Author: Orson Scott Card
Length: 646 minutes / 10.77 hours
It’s odd for me to read the third book in a series and be confronted with problems that I usually see by the fourth book. So far, I’ve been on board with the whole Shadow series as it focuses on an interesting character in the form of Bean. For two books, I’ve read about Bean’s survival, made all the more thrilling by the antagonist Achilles. Of course, during Ender’s Shadow and Shadow of the Hegemon, the series picked up plenty of side stories and sub-plots. This is what ruined Shadow Puppets for me: the focus wasn’t on Bean and Achilles, but rather on advancing the story of all these sub-plots.
Now, don’t get me wrong, Shadow Puppets has a lot of interesting events. It’s just that it was so entertaining to read about Achilles in the previous books, and he’s relegated to a bookending motif for this book. We don’t get to see him directly interact with others, instead of having the main characters always wondering how he’ll react to their attempts to trap him. This kind of “telling” instead of “showing” really rubbed me the wrong way and made the climax of this story (let alone the first three books) feel quite anticlimactic.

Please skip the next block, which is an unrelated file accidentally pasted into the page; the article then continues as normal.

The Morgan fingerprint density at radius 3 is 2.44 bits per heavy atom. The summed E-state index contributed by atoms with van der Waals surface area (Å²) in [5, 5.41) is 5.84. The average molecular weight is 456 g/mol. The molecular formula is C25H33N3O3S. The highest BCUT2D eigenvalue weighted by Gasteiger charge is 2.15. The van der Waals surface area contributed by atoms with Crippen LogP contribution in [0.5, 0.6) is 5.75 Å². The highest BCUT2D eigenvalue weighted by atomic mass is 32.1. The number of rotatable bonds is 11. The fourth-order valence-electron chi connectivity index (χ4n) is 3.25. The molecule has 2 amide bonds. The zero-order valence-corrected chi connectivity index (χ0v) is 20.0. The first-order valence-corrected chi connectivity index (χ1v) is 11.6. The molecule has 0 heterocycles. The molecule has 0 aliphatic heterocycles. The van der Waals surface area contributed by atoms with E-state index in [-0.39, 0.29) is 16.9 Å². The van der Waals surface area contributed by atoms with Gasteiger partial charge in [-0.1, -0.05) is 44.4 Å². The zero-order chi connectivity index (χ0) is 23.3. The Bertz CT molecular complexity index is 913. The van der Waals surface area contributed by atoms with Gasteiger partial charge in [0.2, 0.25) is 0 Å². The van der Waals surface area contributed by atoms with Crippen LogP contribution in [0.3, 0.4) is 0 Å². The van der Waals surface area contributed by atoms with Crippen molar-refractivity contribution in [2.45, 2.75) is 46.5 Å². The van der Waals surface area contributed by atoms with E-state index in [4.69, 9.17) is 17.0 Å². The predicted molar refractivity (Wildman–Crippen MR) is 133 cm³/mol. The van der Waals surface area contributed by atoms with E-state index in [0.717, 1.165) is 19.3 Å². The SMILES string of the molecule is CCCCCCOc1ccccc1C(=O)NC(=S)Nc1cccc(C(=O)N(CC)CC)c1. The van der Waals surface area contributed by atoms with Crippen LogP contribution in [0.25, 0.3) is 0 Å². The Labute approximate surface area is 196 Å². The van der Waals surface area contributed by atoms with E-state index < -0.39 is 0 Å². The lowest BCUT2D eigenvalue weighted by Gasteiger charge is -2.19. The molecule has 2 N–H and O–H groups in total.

I do appreciate some of what Card does with these well-rounded characters, and I want to see what happens next with a world in such turmoil and turnover. And yet, with how unfocused this book was, I don’t know if I want to get my hopes up for the next books in this series. After all, the central conflict of the previous two books is now behind Bean, which makes me wonder what could replace such a heart-pounding game of cat-and-mouse. There are plot threads to follow into the next book, but I could probably predict what happens just based on the foreshadowing contained in this book.
An unfocused and slightly anticlimactic conclusion to one of the best antagonists, I give Shadow Puppets 3.0 stars out of 5.